We’ve said it before: Hiking season never ends. If you want to extend your outdoor fun into the coldest months, though, you’ll need the right gear for the job. Here’s everything you need to stay warm, safe, and comfortable during your winter trip into the backcountry.
Black Diamond Stance Belay Insulated Pants
Conserving body heat becomes even harder once you stop moving, and the Belays kept our bottom halves toasty in camp or during long snack breaks. “The 180 grams of insulation kept me from turning into an icicle. These pants are the greatest things that have ever hugged my legs,” one tester reported after spending a week on Alaska’s Davidson Glacier in 50-mph winds and temps as low as -20F. A DWR-treated exterior prevents wet-seat syndrome, and full zips on the sides make layering with boots on a breeze. Note: The Belays might be too warm for uphill exertion, as one tester found out on a moonlit skin in the White Mountains of New Hampshire.
$149; 1 lb. 3 oz. (m’s M); m’s S-XL
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Marmot Guides Down Hoody
It’s not the lightest jacket on the market, but the Guides Hoody’s primary function is to keep you warm, and it exceeds at that. “I practically lived in this jacket during a week of huddling in snow shelters while ski touring near Breckenridge, Colorado, in single-degree temps, and never felt the cold’s bite,” our tester says. The Guides’ 700-fill water-resistant down and sizeable baffles are enough to keep you comfortably warm in camp, and for the times you don’t need it, it packs into its own pocket down to about the size of a football.
$250; 1 lb. 7 oz. (m’s L); m’s S-XXL, w’s XS-XL
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Osprey Kamber 42 / Kresta 40
Wet clothing on winter camping trips makes for severe discomfort. That’s why we turned to Osprey’s Kamber and Kresta packs, which are designed with nasty conditions in mind. Water-resistant, 420-denier nylon withstood us burying the pack in snow and sloshing through winter rain during a hiking excursion near Conway, New Hampshire. “I kept my camera and my emergency puffy in the packbag’s separate dry pocket as we trudged through heavy New England snow,” one tester says. “I was soaking wet by the time we finished, but all my gear was dry as a bone.” Ski and snowboard attachment points on the exterior allow both A-frame and diagonal carry, while an easy-access compartment allows quick access to avy gear. We found that carrying up to 40 pounts was quite comfortable over layers, especially with Osprey’s glove-friendly adjustment straps and a robust suspension that distributes weight evenly between hips and shoulders.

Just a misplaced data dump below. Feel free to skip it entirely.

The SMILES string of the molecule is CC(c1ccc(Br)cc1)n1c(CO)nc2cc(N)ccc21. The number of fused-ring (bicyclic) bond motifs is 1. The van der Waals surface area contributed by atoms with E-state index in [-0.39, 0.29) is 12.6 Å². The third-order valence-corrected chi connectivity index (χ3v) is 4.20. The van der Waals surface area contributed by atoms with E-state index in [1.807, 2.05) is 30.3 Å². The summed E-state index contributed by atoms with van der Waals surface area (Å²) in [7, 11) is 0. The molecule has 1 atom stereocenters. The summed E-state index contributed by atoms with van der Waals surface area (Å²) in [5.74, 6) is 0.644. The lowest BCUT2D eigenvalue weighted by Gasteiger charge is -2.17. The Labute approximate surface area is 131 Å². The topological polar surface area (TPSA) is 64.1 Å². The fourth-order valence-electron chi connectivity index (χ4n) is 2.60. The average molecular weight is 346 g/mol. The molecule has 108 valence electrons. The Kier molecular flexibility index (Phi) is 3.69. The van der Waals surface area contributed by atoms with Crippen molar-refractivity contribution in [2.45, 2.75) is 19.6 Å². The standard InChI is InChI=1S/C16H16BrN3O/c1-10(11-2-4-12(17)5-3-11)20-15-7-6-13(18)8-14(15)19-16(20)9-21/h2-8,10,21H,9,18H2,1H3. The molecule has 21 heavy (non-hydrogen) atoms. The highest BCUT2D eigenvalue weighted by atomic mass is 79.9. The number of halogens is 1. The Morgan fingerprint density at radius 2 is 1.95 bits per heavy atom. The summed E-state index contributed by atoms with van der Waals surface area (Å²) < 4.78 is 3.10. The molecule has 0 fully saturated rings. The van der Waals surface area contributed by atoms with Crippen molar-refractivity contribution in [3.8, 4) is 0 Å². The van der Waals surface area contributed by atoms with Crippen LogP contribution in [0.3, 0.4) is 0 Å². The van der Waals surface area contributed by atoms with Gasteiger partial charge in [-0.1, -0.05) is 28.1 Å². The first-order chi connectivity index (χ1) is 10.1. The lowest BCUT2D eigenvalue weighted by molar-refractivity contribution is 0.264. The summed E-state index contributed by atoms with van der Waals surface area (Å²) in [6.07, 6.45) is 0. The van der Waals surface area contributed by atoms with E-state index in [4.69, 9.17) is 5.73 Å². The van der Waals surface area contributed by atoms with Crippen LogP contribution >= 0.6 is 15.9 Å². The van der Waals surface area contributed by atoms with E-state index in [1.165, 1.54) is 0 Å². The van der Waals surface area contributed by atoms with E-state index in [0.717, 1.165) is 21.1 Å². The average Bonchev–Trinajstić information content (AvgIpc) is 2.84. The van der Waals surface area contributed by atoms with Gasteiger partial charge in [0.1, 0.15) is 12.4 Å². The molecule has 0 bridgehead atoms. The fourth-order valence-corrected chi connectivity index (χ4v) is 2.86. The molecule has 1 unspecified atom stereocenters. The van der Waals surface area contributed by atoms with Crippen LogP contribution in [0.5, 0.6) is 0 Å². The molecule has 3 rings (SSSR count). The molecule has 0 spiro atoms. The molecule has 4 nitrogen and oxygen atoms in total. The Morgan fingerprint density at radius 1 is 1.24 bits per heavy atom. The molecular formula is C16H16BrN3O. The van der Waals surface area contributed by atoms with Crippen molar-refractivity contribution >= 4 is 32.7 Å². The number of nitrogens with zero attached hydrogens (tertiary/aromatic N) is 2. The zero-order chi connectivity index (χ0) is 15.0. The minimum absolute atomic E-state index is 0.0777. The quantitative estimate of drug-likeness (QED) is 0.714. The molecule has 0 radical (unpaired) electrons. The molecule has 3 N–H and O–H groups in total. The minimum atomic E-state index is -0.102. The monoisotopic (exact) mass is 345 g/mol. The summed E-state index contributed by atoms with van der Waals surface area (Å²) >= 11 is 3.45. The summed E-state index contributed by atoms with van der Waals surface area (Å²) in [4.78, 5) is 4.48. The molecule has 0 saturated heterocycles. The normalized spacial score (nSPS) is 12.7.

Icebreaker BodyfitZONE Winter Zone Long Sleeve Half Zip and Leggings
Baselayers are the keystone for a cold-weather outfit, and we donned the merino Winter Zone tops and bottoms again and again due to their laudable temp regulation. “While skiing laps in Mayflower Gulch outside Leadville, Colorado, their versatility really stood out,” one tester says. “The thermometer swung from 20° F in the morning to 45°F at midday, but the Winter Zone kept me warm and then wicked sweat to prevent me from getting swamped out as the sun rose.” Bonus: One tester spent 24 days skiing in the backcountry of Alaska’s Coast Range in March while wearing the Winter Zone, and she proudly reports that it resisted stink like a champ.
Top – $130; 11.6 oz. XS-XL.
Bottoms – $120; 7 oz. XS-XL
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Mountain Hardwear HyperLamina Torch 0F
Less is more with the Torch, which kept us warm in frigid conditions due to several sleek design features. Mountain Hardwear forgoes traditional sewing in favor of heat-sealed seams, which trap more warmth and decrease heat loss from excessive stitching. A slim mummy shape with rounded shoulders and a narrow footbox eliminates excess weight and keeps the 200 grams of synthetic insulation close to your body. The half-zip design prevents even more heat from escaping. “Winter camping never appealed to me, because I’m cold enough sleeping outside in the summer,” one tester says. “But in 5°F-degree temps at 9,000 feet near the base of Colorado’s Mount Princeton, the Torch kept me in the comfort…